December 1, 2023
4 min read
Streaming platforms are helping businesses redefine how they engage with their audiences by combining the best of the traditional television model (live events) and the interactive capabilities of the digital world. This article highlights four ways streaming live events can benefit businesses and users.
Since the mass adoption of streaming platforms, cable has taken a back seat with one exception: live events. For decades, we’ve associated live events with linear cable. We’re used to seeing major league sports games, award ceremonies and reality competition shows broadcast live on cable networks. Cable providers rely heavily on the revenue generated from live events like sports; in 2022, live sports events comprised 94 of the top 100 most-watched cable telecasts.
In an era of streaming increasingly reliant on advertising revenue, however, live events are taking over the OTT landscape. Netflix recently announced a live golf event with Formula 1 drivers and PGA tour pros; Max has launched a live sports tier to its platform housing coverage of the NBA, NHL, MLB, and more; Hulu’s OTT TV+ offering is now home to the Oscars, Grammys, and Emmys – the list goes on.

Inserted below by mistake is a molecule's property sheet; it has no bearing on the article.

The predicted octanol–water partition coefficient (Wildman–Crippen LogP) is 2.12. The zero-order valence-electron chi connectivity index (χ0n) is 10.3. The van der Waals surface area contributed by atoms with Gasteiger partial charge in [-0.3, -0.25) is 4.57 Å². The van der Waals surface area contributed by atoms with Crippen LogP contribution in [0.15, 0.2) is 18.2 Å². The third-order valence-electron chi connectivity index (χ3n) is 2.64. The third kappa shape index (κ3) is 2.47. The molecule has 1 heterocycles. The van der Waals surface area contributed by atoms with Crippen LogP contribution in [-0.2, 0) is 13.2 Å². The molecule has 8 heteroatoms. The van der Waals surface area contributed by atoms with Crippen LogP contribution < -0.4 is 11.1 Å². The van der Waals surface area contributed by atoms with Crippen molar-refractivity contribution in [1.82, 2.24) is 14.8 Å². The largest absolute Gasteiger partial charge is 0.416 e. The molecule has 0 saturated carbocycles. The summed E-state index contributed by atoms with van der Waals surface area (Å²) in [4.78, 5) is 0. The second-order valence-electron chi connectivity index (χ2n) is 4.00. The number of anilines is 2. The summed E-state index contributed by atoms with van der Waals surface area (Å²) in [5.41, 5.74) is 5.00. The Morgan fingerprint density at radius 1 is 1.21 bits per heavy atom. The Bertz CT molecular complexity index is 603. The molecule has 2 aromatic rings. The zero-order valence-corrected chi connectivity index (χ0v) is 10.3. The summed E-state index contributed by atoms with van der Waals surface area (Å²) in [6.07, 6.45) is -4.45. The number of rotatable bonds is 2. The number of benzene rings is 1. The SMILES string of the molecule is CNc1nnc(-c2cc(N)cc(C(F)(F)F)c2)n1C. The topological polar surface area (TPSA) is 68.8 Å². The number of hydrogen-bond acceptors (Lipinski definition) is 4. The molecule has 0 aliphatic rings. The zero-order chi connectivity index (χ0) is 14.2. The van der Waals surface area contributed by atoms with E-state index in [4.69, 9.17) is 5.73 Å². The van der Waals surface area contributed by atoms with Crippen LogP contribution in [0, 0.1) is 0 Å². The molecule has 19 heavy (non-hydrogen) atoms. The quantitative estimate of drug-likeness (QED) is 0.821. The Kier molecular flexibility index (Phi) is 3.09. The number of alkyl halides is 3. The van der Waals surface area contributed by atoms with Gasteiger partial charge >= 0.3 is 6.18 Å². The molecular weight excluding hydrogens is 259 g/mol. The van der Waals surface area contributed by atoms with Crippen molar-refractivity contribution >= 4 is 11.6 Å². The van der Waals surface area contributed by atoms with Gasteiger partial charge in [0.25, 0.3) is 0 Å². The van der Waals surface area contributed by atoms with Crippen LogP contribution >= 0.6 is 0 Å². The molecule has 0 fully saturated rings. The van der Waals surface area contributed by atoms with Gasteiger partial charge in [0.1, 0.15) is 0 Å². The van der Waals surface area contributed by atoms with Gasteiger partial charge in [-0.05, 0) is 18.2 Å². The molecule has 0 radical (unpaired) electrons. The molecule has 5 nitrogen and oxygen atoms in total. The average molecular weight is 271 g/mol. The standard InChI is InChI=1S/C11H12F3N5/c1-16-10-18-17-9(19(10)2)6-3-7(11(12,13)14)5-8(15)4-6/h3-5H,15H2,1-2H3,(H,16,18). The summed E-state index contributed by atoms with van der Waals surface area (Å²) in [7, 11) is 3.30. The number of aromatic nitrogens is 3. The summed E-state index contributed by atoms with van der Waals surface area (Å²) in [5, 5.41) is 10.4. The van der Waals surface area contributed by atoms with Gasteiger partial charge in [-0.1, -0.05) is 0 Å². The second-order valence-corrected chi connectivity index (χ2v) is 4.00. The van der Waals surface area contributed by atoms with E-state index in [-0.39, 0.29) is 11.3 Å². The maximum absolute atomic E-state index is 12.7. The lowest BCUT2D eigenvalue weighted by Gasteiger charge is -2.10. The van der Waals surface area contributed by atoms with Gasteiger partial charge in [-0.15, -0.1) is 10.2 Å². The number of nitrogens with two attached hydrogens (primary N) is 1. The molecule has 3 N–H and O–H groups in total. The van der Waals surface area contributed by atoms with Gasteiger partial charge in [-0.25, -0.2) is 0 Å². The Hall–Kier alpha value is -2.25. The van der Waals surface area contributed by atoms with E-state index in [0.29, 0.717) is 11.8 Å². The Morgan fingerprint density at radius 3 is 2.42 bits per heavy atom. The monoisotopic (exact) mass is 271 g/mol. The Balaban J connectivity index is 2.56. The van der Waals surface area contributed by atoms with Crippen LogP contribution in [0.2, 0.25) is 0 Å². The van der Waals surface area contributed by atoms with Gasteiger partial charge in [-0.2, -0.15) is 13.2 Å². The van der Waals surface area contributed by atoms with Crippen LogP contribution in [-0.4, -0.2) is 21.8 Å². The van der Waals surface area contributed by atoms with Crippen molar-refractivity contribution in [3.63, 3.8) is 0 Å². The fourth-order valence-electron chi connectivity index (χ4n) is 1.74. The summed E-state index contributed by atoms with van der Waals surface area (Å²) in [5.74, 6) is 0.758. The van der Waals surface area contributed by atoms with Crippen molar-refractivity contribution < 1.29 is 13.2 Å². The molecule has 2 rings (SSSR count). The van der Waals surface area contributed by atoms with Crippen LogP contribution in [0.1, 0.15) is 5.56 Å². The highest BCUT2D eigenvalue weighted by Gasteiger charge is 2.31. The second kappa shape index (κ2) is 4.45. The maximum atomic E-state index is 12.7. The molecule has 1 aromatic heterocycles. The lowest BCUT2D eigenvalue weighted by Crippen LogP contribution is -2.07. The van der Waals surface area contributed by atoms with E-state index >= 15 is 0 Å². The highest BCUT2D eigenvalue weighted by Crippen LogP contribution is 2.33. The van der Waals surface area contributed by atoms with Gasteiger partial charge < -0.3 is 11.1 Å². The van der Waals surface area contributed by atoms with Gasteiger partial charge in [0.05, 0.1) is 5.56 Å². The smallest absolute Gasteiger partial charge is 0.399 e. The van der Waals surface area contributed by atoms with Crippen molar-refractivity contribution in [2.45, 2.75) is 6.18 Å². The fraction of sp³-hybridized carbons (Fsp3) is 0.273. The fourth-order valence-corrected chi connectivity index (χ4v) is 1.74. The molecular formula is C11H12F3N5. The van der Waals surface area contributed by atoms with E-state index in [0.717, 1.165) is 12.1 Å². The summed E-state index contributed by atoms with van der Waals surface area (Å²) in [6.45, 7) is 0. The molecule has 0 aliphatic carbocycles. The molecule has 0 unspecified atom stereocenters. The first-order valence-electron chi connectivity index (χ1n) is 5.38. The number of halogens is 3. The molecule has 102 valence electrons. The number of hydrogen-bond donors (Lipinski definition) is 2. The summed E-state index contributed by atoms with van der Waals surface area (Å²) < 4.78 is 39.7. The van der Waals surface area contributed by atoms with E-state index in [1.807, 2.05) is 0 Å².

Essentially, streamers are taking the best of the traditional TV model, where big moments bring in big audiences and a sense of cultural relevance, and applying it to OTT. The technological abilities of streaming enable content owners and rights holders to better engage and retain users while generating promising revenue for the brand. Below are four opportunities that live events provide for businesses and users alike.
In a business landscape where many streamers are reporting higher average revenue per user in their ad-supported tiers than their standard subscription tiers, ad impressions have become a more vital metric for success than subscriber numbers. Scheduled live events promote appointment viewership, which brings large audiences to the same place at the same time. This, in turn, provides a lucrative opportunity from an advertising and sponsorship perspective. Tentpole events like the Super Bowl, which generate roughly $500 million in ad revenue in a single evening, prove this point.
This dual revenue stream (subscription fee + advertising revenue) imitates the long-successful business model of legacy TV, wherein income was tied directly to consumption. As streamers inch their way towards profitability in an aggressive market, live events both large and niche will prove valuable from an advertising perspective.
Beyond ads and subscriptions, pay-per-view (PPV) is another effective avenue to monetize content. Live PPV programming can be leveraged across industries; examples include WWE’s WrestleMania, esports tournaments like the League of Legends World Championship, or Amazon Prime Video’s single-purchase comedy specials.